Search is evolving, driven by the demands of an increasingly sophisticated Web-using public and the move from the primarily text-based first version of the Web to the rich media-based Web 2.0, with its focus on social networks, blogging, video sharing and user-generated content.
New kinds of content demand news ways of searching. Where once search results were purely text based, now the major search engine companies are experimenting with a range of ways of presenting results. From Google Universal Search to Ask 3D and recent MSN new search features, the main players are going beyond simple text results to a blend of text, still images, news stories, maps, audio and video.
These changes will inevitably have a fundamental impact on how marketers use search as a way of getting their brand or key message through to their target audience.
In the field of search engine optimisation – the arcane art of tweaking content to ensure that your website comes as close to the top in natural search listings as possible – it means that marketers will have to explore new forms of content, and will also have to ensure that everything they put on the Web is designed to be indexed by search engine spiders (the automated software tools that visit Web pages and index them).
But Laurent Boninfante, head of search at OMD Digital, part of media agency Manning Gottlieb OMD, says it is still too early to be certain what sort of search results users will be seeing in the future. He says: “Google Universal seems quite unstable at the moment. You can run the same search within an hour or so, and you will see a very different set of results in terms of the sources being displayed.”
Boninfante adds that new ways of displaying search results will inevitably change the dynamics of search, because they will affect where the best places to appear on page are.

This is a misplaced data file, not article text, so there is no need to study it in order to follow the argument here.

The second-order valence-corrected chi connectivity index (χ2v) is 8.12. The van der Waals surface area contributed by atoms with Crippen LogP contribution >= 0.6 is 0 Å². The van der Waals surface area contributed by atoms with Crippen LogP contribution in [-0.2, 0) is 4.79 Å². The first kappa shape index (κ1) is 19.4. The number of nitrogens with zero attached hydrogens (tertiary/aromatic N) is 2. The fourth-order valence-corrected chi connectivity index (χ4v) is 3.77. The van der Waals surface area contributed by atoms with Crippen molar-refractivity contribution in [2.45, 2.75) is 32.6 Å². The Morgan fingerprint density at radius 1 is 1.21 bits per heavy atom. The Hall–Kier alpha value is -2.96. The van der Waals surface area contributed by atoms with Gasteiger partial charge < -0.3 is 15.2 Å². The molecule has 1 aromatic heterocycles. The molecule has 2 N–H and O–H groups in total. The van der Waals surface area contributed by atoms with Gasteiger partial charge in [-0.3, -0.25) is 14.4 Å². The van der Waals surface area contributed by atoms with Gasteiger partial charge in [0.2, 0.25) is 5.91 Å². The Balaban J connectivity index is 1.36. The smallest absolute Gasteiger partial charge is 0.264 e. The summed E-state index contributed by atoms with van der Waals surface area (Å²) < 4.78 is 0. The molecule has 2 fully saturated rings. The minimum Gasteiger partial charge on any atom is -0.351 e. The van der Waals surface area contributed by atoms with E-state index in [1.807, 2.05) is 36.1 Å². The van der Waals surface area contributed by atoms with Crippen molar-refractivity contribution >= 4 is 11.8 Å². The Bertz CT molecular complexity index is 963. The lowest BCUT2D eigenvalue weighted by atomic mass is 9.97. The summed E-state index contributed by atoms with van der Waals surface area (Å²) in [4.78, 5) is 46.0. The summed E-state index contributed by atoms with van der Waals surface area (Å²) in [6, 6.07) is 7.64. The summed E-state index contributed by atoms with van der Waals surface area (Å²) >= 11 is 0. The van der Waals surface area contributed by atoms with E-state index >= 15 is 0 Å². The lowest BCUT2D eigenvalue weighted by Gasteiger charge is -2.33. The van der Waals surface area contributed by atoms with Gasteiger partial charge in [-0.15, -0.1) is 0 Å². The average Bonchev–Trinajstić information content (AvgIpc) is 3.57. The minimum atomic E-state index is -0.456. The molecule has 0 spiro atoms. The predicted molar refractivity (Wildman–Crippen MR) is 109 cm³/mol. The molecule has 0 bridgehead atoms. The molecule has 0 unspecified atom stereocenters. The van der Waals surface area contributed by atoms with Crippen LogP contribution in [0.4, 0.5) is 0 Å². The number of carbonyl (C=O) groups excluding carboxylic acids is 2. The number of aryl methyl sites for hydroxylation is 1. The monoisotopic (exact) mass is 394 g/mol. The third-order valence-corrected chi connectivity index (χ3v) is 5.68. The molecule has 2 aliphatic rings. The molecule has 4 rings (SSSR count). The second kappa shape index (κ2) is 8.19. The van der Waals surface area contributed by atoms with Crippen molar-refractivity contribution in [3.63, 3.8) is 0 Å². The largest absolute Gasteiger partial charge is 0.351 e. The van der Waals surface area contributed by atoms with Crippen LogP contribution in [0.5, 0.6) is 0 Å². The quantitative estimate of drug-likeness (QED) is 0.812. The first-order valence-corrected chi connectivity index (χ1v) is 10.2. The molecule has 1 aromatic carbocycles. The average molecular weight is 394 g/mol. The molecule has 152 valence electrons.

The way that users read traditional text-based results pages have been analysed in detail. As a result, marketers vie for the top spot in both natural and paid-for listings because it is these positions that have in the past delivered the best return on investment.
But that may not be the case in future. The introduction of images to search results has already changed users’ reading patterns. Boninfante observes: “Marketers will want to appear next to the ‘must view’ items.” The classic “F”” pattern – the way users’ eyes move around a screen of text, as registered by extensive eye-tracking surveys – has changed. “Now it’s more of a T,” he says.
Nilhan Jayasinghe, head of natural search at search marketing specialists Spannerworks, says: “With pay-per-click search results, as soon as you put an image on the page people’s eyes go straight to it, and then read the text that is adjacent.” So if images are positioned halfway down the page, then who gets the top spot may become irrelevant.
Spannerworks is currently testing ways of getting particular PPC results to appear in the optimum place for various different search results, but Jayasinghe admits: “It’s not an easy one.”